Monthly Archives: July 2015

Natural Phenomenon in an Urban Metropolis

The Chicago River has made great strides towards becoming a clean and vibrant waterway. Reports of aquatic wildlife, including muskrats, turtles, beavers, and even otters have become common place. While walking to lunch, I’ve seen a blue heron perched on a grass covered outcropping of concrete. I’ve noticed the increased recreational activity as kayakers

Ethnobotany of Curcurbita foetidissima

While perusing Kelly Kindscher’s Medicinal Wild Plants of the Prairie last year, one plant especially stood out: Cucurbita foetidissima or Buffalo Gourd, Fetid Wild Pumpkin, Stinking Gourd etc. Not only did the Buffalo Gourd have an extravagant number of medicinal uses, but mystique, reverence, and fear surrounded it.

Volunteers Restore Wetlands at Eggers Grove

The new Calumet 2030 wing of H2030 is growing, with community and institutional partnerships coming together to heal the natural spaces of the bi-state Calumet region.  Here’s a video of one of those efforts – a native wetland planting at Eggers Grove on Chicago’s Southeast side. Volunteers Restore Wetlands at Eggers Grove from The Field… Read more »

From the Suburban Farm: 7/18

Up and down, this farm thing seems to be; after all, it is the nature of the enterprise. We are at the peak of summer right now, with harvest and weeding and seeding hitting full throttle. Give it a couple months, though, and our main season transitions first into a smaller-volume fall season and then… Read more »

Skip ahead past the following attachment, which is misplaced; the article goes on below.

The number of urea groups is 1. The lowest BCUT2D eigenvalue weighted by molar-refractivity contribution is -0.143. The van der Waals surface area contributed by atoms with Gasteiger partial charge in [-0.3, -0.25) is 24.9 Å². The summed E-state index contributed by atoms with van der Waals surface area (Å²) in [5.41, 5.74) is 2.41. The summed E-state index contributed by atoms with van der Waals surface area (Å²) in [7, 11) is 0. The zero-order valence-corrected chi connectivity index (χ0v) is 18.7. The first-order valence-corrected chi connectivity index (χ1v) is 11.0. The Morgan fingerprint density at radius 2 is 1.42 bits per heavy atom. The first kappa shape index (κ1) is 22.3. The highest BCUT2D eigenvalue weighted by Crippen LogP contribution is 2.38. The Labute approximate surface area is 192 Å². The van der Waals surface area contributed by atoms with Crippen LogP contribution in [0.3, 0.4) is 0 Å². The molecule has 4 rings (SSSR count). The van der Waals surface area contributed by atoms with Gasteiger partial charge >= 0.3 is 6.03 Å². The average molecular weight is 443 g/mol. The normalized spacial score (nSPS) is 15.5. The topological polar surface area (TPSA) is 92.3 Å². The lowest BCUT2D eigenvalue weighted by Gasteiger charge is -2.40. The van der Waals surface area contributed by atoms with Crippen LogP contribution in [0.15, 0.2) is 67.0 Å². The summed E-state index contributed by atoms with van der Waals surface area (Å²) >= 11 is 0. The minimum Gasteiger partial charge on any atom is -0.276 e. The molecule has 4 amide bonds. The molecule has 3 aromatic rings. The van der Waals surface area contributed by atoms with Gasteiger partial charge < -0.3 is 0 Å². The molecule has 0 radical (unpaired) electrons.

Does a mature tree produce sweeter or more abundant fruits? This is not a science question, but one for the humanities. The young roadside thickets are full of flowers open wide. Three weeks ago I first saw this stand of spiny, ‘short trees’ with long scaly bark, and

Find a Nature Preserve

  I highly recommend you find a nature preserve near you to volunteer in regularly. It’s impossible to articulate how special it is to get to know a piece of wilderness in all its stages, meeting all its blooms and residents, temporary and permanent. And seeing the effect our restoration work yields.


Light swarms of gnats greet us in the poor floodplain that sprawls from ‘At Your Own Risk’ class B road to stream. Hundreds of planted trees neatly in contoured rows give way to a thicket of elderberry and woodland sunflower. The click and buzz of red bellied woodpecker and

From the Suburban Farm: 7/13

7/13 We have properly arrived to that region of the year, “midsummer”. These are the days associated most in our memory with summer, though the solstice has by now passed. Tomorrow, baseball’s all stars take the field, after all, for the midsummer classic. This week is also the middle of my season here at the… Read more »